At a Glance
- Researchers developed a compound that temporarily interferes with sperm motility in rhesus macaques.
- While the result is preliminary, with further testing and improvements the compound could potentially be developed into a reversible male contraceptive.
Many methods of contraception are available today. Most—such as birth control pills, vaginal rings, female condoms, and intrauterine devices—rely on the woman. Women also can opt for a surgical procedure that permanently prevents pregnancy. Men can use male condoms or get a surgical procedure called a vasectomy, which can be difficult to reverse.
Researchers have been trying to develop another contraceptive option for men. They’ve been investigating ways to temporarily either turn off sperm production or interfere with sperm movement (motility). In the female reproductive tract, sperm use their tails to swim toward the egg. Tail movements need to be strong to generate enough swimming force to penetrate the tough outer layer of an egg and fertilize it.
A research team led by Dr. Michael O’Rand, of the University of North Carolina at Chapel Hill and Eppin Pharma, Inc., has been focused on the sperm surface protein EPPIN. Compounds that bind to EPPIN have been shown to interfere with sperm motility. However, these compounds have limitations that make them impractical for use. The team set out to create new compounds that bind to EPPIN.
In past work, the scientists studied the sites on EPPIN that are bound by agents that inhibit human sperm motility. They were able to define a minimal region necessary to reduce motility. In their new study, they created and tested several small compounds that bound to the region. The work was supported by NIH’s Eunice Kennedy Shriver National Institute of Child Health and Human Development (NICHD) and Office of the Director (OD). Results were published on April 19, 2018, in PLOS ONE.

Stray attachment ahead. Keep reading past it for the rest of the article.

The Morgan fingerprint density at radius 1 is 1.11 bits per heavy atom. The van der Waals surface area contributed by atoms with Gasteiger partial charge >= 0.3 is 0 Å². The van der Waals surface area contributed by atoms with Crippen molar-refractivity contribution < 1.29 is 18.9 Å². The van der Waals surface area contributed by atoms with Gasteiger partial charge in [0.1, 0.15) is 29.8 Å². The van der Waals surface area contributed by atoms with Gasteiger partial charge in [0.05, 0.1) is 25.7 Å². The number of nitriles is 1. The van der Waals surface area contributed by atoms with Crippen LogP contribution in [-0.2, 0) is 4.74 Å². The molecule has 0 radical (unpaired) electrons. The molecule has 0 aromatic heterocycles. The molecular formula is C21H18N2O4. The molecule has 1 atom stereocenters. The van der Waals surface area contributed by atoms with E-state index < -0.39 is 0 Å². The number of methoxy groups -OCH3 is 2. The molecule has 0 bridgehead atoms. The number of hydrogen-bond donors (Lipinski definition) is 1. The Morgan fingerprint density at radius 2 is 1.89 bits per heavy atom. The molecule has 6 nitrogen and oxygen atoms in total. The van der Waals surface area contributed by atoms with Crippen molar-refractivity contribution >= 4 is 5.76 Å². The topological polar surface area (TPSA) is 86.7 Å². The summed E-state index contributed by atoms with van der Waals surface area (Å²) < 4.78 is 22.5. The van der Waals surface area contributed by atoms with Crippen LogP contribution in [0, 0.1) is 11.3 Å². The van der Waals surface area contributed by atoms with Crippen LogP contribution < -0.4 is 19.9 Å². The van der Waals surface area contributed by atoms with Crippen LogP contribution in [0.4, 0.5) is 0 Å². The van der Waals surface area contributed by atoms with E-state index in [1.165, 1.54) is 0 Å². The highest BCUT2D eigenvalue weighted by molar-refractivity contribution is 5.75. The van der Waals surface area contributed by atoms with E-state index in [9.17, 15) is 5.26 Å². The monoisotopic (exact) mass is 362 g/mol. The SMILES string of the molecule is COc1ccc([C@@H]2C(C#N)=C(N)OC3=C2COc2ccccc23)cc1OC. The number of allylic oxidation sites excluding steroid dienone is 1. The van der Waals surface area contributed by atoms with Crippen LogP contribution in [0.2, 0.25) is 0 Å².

One compound that inhibited human sperm motility in the laboratory, EP055, had other favorable characteristics that led the team to test it in a lab animal. After preliminary testing, they delivered low doses of EP055 into four rhesus macaques by intravenous infusion. Within 30 hours, sperm motility had fallen below 32%—a level considered too low to fertilize eggs. After a higher dose, sperm motility fell to about 20% within six to eight hours. Sperm motility remained low in three of the four animals until at least 78 hours after the infusions. It had fully recovered in all animals by the 18-day mark.
The researchers monitored blood and organ function during and after the drug administration. They detected no side effects or health warning signs.
“Simply put, the compound turns off the sperm’s ability to swim, significantly limiting fertilization capabilities,” O’Rand explains. “This makes EP055 an ideal candidate for non-hormonal male contraception.”
Significantly more work is needed before the newly synthesized EP055 compound could be tested in people. The researchers have begun to formulate a pill form of the compound to test in lab animals.
—by Harrison Wein, Ph.D.